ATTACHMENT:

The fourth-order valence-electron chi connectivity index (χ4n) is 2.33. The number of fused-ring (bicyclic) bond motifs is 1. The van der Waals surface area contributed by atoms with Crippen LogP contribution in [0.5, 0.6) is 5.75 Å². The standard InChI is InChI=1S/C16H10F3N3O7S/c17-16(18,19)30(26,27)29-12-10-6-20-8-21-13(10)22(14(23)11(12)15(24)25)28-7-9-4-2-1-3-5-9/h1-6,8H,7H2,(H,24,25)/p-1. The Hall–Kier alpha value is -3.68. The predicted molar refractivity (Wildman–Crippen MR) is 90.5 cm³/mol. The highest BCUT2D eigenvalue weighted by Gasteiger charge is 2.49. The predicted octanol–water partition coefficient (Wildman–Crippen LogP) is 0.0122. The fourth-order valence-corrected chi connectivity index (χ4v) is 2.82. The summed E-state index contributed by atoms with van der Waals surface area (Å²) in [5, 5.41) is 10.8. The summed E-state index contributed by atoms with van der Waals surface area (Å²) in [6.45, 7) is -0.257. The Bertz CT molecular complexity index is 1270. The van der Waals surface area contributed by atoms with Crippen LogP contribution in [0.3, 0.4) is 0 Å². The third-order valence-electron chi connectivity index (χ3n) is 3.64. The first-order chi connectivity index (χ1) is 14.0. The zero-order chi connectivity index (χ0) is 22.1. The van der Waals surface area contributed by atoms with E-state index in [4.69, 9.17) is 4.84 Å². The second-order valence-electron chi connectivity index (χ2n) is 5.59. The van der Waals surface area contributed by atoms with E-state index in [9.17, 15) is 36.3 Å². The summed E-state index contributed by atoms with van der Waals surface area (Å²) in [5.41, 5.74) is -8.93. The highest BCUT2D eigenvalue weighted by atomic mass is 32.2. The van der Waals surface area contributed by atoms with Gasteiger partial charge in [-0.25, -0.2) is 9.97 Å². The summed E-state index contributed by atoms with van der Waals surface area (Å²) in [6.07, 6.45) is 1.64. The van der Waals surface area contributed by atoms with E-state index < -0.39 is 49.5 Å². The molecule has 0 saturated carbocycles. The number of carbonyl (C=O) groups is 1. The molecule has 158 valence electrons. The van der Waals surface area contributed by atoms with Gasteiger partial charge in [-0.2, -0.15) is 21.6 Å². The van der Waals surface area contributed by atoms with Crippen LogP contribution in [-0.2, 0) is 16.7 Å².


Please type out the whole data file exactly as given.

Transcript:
The fourth-order valence-electron chi connectivity index (χ4n) is 2.33. The number of fused-ring (bicyclic) bond motifs is 1. The van der Waals surface area contributed by atoms with Crippen LogP contribution in [0.5, 0.6) is 5.75 Å². The standard InChI is InChI=1S/C16H10F3N3O7S/c17-16(18,19)30(26,27)29-12-10-6-20-8-21-13(10)22(14(23)11(12)15(24)25)28-7-9-4-2-1-3-5-9/h1-6,8H,7H2,(H,24,25)/p-1. The Hall–Kier alpha value is -3.68. The predicted molar refractivity (Wildman–Crippen MR) is 90.5 cm³/mol. The highest BCUT2D eigenvalue weighted by Gasteiger charge is 2.49. The predicted octanol–water partition coefficient (Wildman–Crippen LogP) is 0.0122. The fourth-order valence-corrected chi connectivity index (χ4v) is 2.82. The summed E-state index contributed by atoms with van der Waals surface area (Å²) in [5, 5.41) is 10.8. The summed E-state index contributed by atoms with van der Waals surface area (Å²) in [6.45, 7) is -0.257. The Bertz CT molecular complexity index is 1270. The van der Waals surface area contributed by atoms with Crippen LogP contribution in [0.3, 0.4) is 0 Å². The third-order valence-electron chi connectivity index (χ3n) is 3.64. The first-order chi connectivity index (χ1) is 14.0. The zero-order chi connectivity index (χ0) is 22.1. The van der Waals surface area contributed by atoms with E-state index in [4.69, 9.17) is 4.84 Å². The second-order valence-electron chi connectivity index (χ2n) is 5.59. The van der Waals surface area contributed by atoms with E-state index in [9.17, 15) is 36.3 Å². The summed E-state index contributed by atoms with van der Waals surface area (Å²) in [5.41, 5.74) is -8.93. The highest BCUT2D eigenvalue weighted by atomic mass is 32.2. The van der Waals surface area contributed by atoms with Gasteiger partial charge in [-0.25, -0.2) is 9.97 Å². The summed E-state index contributed by atoms with van der Waals surface area (Å²) in [6.07, 6.45) is 1.64. The van der Waals surface area contributed by atoms with E-state index < -0.39 is 49.5 Å². The molecule has 0 saturated carbocycles. The number of carbonyl (C=O) groups is 1. The molecule has 158 valence electrons. The van der Waals surface area contributed by atoms with Gasteiger partial charge in [-0.2, -0.15) is 21.6 Å². The van der Waals surface area contributed by atoms with Crippen LogP contribution in [-0.2, 0) is 16.7 Å².